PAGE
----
I'm stuck with this convolution integral ($z \geq 0$)... \begin{equation} f_{Z}(z)=\int^{\infty}_{-\infty}f_{1}(x)f_{2}(z-x)dx = \mbox{ } ??? \end{equation} which represents the pdf of the sum $Z = X_1 + X_2$ of two random variables $X_1$ and $X_2$. Each $X_1$ and $X_2$ belongs to the same family (each of them is proportional to a non-central $\chi^2$ variable): \begin{equation} \begin{aligned} f_{1}(x) &= \alpha_1 e^{-\beta_1 x} (\gamma_1 x)^{\frac{1}{2} \nu} I_{\nu}(\delta_1 \sqrt{x}) \times \mathcal{I}_{(0,\infty)}(x)\\ f_{2}(x) &= \alpha_2 e^{-\beta_2 x} (\gamma_2 x)^{\frac{1}{2} \mu} I_{\mu}(\delta_2 \sqrt{x}) \times \mathcal{I}_{(0,\infty)}(x) \end{aligned} \end{equation} where $\mathcal{I}_{(0,\infty)}(\cdot)$ is the indicator function of the positive real axis and $I_{\nu}(\cdot)$ and $I_{\mu}(\cdot)$ are modified Bessel functions of the first kind of orders $\nu \geq 0$ and $\mu \geq 0$, respectively. Moreover, coefficients are all nonnegative: $\alpha_i \geq 0, \beta_i \geq 0, \gamma_i \geq 0, \delta_i \geq 0$.

My questions:

1) can anybody provide a closed-form expression for the integral? Off course I know I can easily use Fourier, but I'm really wondering whether such pdf can be explicitly write down.

2) Moreover, is it possible to write $f_{Z}(z)$ as $f_1$ and $f_2$, i.e. do (?) $\left\{\alpha_z, \beta_z, \gamma_z, \delta_z, q \right\}$ exist such that \begin{equation} f_{Z}(z) = \alpha_z e^{-\beta_z z} (\gamma_z z)^{\frac{1}{2} q} I_{q}(\delta_z \sqrt{z}) \end{equation}

3) I'm separately interested in the case: $\nu = \mu = 0$.

P.S. This question arises in this way: in a famous paper by Cox-Ingersoll-Ross (1985), there is a positive stochastic process $R(t)$ satisfying a square root SDE $$ dR = k(\theta - R)dt + \sigma \sqrt{R} dW $$ where $\alpha \geq 0$, $\theta \geq 0$, $\sigma \geq 0$ and $W_t$ is a standard Wiener process. Well, it can be shown that the conditional transition density (for time $s \geq t$) takes the same form above $$ f(R(s),s|R(t),t) = ce^{-u-v}\left(\frac{v}{u}\right)^{q/2}I_{q}(2\sqrt{uv}) $$ where \begin{equation} \begin{aligned} c &=\frac{2k}{\sigma^{2}\left(1-e^{-k(s-t)}\right)}\\ u &=cR(t)e^{-k(s-t)}\\ v &=cR(s)\\ q &=\frac{2k\theta}{\sigma^2}-1 \end{aligned} \end{equation} and $I_{q}(\cdot)$ is a modified Bessel function of the first kind of order $q$. Moreover it can be shown that: $2 c R(s) \sim \chi^2(2q + 2, 2u)$ i.e. the rescaled variable $2cR(s)$ distributes as a non central $\chi^2$ distribution with $2q+2$ degrees of freedom and parameter of non centrality $2u$. Note that, since the non central $\chi^2$ distribution is not closed w.r.t. the rescaling of the variable, $R(s)$ itself does not distribute according to a non central $\chi^2$. Therefore, my question is about the transitional distribution of the sum two independent processes $R_1$ and $R_2$ following \begin{equation} \begin{aligned} R &= R_1 + R_2 \\ dR_1 &= k_1(\theta_2 - R_1)dt + \sigma_1 \sqrt{R} dW_1 \\ dR_2 &= k_2(\theta_2 - R_2)dt + \sigma_2 \sqrt{R} dW_1 \\ \end{aligned} \end{equation} with $Corr[W_1, W_2] = 0$ and each having transitional density $f_{R_i}$. and therefore \begin{equation} f_{R}(r)=\int^{\infty}_{0}f_{R_1}(x)f_{R_2}(r-x)dx \end{equation} Off course $f_{R}(r)$ can be easily computed by numerical Fourier inversion, but as I said before, I would be courious about a closed form expression for the pdf.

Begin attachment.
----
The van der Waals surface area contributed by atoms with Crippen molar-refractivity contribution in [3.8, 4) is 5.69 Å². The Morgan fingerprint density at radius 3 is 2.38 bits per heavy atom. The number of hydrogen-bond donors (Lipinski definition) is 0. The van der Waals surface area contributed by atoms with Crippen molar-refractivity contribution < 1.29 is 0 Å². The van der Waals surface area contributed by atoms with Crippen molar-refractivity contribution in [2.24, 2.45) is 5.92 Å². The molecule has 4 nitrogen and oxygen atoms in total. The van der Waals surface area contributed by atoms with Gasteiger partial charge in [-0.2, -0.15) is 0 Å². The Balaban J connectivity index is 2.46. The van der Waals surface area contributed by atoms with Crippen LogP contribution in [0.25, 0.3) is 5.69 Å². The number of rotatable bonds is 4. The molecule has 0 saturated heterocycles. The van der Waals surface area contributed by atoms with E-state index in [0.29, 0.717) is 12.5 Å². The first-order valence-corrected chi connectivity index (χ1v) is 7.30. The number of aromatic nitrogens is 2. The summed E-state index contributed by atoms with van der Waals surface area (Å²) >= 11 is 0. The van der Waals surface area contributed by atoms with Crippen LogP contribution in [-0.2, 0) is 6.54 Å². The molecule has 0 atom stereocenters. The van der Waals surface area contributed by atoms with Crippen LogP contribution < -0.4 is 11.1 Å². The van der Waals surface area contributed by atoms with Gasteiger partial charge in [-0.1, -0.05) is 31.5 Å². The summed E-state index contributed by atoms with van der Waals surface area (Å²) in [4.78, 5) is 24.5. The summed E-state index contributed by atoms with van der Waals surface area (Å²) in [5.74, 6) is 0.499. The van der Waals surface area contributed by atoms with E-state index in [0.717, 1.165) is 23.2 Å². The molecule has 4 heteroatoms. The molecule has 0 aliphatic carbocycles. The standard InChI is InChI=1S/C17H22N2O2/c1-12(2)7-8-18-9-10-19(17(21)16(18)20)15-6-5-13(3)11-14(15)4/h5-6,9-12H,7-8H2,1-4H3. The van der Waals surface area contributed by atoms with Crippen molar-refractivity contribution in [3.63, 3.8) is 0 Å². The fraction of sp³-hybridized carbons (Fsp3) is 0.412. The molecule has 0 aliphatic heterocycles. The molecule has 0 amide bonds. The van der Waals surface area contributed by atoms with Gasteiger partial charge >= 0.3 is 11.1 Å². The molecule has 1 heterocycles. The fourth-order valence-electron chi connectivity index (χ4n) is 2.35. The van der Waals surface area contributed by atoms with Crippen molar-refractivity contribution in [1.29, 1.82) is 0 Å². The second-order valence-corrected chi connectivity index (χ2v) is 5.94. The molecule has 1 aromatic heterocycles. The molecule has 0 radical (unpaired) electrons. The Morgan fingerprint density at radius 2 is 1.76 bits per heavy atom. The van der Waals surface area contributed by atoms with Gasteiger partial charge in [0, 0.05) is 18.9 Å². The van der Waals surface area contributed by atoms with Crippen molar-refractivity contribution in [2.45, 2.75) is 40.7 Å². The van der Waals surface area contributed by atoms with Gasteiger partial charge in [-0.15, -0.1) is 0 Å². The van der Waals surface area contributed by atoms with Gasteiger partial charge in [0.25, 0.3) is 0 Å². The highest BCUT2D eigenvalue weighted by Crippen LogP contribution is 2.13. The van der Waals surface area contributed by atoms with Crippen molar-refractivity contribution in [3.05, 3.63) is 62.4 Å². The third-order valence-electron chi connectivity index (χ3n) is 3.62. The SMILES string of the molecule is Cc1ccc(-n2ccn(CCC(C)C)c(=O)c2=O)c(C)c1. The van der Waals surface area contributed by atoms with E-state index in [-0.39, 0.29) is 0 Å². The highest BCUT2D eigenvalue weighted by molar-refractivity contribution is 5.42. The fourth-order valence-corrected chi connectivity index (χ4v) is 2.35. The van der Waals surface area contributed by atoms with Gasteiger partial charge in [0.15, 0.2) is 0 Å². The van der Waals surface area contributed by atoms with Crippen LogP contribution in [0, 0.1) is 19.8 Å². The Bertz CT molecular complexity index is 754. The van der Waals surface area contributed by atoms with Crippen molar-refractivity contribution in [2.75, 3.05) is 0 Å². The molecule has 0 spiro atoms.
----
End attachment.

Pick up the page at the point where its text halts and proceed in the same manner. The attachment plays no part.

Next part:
Thanks for your attention.

An Introduction to probability theory and its applicationsVol.2). A particular case of these is the non central $\chi^2$. $\endgroup$ – Gabriele Pompa Jan 10 '15 at 21:56